There were a host of other birds and mammals for that matter. But unfortunately, Leech’s were a problem, we seemed to be forever searching for them, they attach to your boots and slowly work there way up your body until they reach bare skin, removing them isn’t easy. We had just nailed down a flock of Red-faced Malkoha and Grey-headed Laughing-thrush, when Joy noticed a Leech on her hand, by the time I caught up with her and then removed the Leech – only for it to attach itself to me, then her, then me again, the birds had gone – fortunately we didn’t have to wait too long to see them again.
We then stopped at the research centre (checking each other for Leech’s) then I had a Sri Lanka Blue Magpie eating out of my hand, not once but three times, unfortunately Joy couldn’t get a photograph, but I did get a photograph of one perched on my Scope!
|Chami, Blue Magpie and Joy complete with Leech Socks.|
After lunch we birded the road by the Blue Magpie Lodge seeing a variety of species. The next morning saw yet another early start with the main target being the Sri Lanka Scaly Thrush, this bird proved to be rather elusive and after three hours fighting our way through thick jungle I felt more like a Chindit than a birder!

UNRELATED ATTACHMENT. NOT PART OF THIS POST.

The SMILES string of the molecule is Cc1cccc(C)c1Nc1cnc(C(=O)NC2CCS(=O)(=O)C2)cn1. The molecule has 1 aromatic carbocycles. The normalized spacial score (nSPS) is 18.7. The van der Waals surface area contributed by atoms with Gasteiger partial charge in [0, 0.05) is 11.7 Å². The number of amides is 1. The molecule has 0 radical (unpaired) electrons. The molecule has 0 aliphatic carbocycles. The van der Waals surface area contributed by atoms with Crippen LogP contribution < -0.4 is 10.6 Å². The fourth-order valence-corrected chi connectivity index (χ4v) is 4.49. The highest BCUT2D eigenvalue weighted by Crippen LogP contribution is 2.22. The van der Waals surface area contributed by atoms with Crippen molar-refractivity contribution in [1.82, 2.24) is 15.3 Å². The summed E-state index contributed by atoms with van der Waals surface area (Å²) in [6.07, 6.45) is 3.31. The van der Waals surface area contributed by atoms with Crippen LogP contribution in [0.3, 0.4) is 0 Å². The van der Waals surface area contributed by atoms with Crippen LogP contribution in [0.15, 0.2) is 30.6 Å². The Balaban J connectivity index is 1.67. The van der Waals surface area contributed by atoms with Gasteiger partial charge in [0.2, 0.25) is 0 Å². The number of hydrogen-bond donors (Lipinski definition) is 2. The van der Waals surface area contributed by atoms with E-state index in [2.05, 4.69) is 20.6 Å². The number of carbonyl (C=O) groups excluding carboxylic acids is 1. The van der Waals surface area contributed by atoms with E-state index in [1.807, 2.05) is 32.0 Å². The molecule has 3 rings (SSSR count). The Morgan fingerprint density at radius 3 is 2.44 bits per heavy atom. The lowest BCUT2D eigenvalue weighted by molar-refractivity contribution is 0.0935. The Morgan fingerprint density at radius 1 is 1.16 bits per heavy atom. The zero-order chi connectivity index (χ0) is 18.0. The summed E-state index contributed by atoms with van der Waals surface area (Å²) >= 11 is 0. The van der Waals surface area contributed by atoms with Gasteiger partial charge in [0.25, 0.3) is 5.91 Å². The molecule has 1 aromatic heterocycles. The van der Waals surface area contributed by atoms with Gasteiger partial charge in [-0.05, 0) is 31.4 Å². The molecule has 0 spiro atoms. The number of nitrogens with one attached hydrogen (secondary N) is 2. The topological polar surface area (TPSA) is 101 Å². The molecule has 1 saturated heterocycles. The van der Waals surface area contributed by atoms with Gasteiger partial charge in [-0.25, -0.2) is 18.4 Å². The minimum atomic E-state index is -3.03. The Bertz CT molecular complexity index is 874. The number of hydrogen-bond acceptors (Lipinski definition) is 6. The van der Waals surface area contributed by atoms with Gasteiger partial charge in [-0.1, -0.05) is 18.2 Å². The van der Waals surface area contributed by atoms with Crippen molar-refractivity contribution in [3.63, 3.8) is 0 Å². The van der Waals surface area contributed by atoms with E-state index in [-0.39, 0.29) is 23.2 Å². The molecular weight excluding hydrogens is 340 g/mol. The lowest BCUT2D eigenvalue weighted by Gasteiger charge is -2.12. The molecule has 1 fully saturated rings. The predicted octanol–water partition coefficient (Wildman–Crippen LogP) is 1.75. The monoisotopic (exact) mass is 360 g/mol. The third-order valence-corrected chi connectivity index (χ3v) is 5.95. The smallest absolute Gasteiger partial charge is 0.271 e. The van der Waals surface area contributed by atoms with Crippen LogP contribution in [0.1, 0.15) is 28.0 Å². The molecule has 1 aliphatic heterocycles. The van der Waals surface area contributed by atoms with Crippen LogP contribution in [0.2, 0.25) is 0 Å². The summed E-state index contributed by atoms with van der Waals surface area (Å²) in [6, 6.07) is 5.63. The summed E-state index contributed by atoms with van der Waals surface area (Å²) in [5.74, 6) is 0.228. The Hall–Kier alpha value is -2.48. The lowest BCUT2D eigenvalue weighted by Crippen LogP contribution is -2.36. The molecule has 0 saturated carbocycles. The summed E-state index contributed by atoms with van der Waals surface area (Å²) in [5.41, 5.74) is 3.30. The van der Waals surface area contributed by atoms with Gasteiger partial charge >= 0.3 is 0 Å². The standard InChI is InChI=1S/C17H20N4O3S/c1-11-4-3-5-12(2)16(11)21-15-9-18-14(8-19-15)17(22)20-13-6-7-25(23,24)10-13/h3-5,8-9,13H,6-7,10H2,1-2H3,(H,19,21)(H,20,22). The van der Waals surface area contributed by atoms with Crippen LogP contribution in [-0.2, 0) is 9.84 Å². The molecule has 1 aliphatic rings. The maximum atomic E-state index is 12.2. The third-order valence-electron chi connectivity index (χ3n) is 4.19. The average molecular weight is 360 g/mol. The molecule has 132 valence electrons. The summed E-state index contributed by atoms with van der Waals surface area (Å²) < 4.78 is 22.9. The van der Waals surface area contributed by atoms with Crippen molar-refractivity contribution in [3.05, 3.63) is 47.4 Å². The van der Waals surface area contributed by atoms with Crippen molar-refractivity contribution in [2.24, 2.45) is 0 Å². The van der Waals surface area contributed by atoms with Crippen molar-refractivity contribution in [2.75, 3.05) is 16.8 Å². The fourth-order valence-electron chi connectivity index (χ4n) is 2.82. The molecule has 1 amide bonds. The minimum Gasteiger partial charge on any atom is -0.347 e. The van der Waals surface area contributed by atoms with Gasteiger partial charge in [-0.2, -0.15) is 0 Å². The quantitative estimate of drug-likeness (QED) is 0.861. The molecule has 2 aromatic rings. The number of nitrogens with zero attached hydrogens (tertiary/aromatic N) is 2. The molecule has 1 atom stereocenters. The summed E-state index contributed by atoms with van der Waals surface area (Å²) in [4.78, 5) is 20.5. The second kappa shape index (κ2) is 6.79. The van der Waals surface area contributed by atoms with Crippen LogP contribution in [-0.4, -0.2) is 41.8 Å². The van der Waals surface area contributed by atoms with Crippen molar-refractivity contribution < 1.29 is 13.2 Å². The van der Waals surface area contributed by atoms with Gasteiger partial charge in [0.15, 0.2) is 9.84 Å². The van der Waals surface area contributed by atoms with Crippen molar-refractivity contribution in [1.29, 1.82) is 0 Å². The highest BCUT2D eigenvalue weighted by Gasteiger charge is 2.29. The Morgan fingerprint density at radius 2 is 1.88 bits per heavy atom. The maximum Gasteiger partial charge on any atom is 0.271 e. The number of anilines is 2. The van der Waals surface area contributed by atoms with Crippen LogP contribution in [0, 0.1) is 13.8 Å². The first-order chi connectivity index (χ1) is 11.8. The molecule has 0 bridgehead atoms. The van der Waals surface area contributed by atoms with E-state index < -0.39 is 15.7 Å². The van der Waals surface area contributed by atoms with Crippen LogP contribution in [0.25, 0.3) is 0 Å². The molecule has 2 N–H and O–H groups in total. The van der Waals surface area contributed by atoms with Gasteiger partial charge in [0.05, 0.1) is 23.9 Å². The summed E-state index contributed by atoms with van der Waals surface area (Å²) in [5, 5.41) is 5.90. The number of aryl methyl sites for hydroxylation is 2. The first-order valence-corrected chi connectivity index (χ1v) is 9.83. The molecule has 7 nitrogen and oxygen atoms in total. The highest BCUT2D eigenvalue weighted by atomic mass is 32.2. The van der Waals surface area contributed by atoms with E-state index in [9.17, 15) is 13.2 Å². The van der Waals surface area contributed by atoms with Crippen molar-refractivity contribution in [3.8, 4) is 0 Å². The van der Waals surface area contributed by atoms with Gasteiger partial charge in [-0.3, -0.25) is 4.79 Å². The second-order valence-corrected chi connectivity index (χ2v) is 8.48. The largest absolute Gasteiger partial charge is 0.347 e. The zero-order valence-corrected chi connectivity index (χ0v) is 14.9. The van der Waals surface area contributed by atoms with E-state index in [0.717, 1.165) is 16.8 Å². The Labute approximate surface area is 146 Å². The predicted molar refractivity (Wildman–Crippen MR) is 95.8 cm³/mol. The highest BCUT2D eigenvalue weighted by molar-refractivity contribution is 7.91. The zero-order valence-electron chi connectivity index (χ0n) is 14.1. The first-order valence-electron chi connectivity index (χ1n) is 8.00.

We eventually arrived in a heavily wooded Dell with a ridge ahead of us – one of our guides pushed the bird through and I picked it up briefly as it landed on a log, within seconds it had gone never to be seen again despite searching! I tried not to get too excited as the others had all missed the bird. In the afternoon we were offered the chance to see Spot-bellied Eagle-owl but it involved a bit of climbing!
After clambering out of the jeep we descended a steep path to a wide river, we then crossed the river on a causeway which was about an inch under water, then passing through a small village we made our way up the steep hillside through tea plantations. We reached the forest and the path got steeper, we eventually arrived at a heavily wooded rocky escarpment where Chami located the nest, unfortunately the adult was not at home but we did see a well grown chick. The return journey was more of the same and we were all blowing a bit when we eventually arrived back at the jeep!
The next morning we were heading to Uda Walawe National Park but not before we had a search for a first for Sri Lanka a Blue-and-white Flycatcher. We had searched previously for the bird which was by the park entrance but had failed to connect. This morning we got lucky and the bird gave great views as it fed in the trees above us.
On a general note the Blue Magpie Lodge was excellent, it was the most basic of all the accommodation but it was comfortable and all the staff were friendly and helpful and the food was excellent!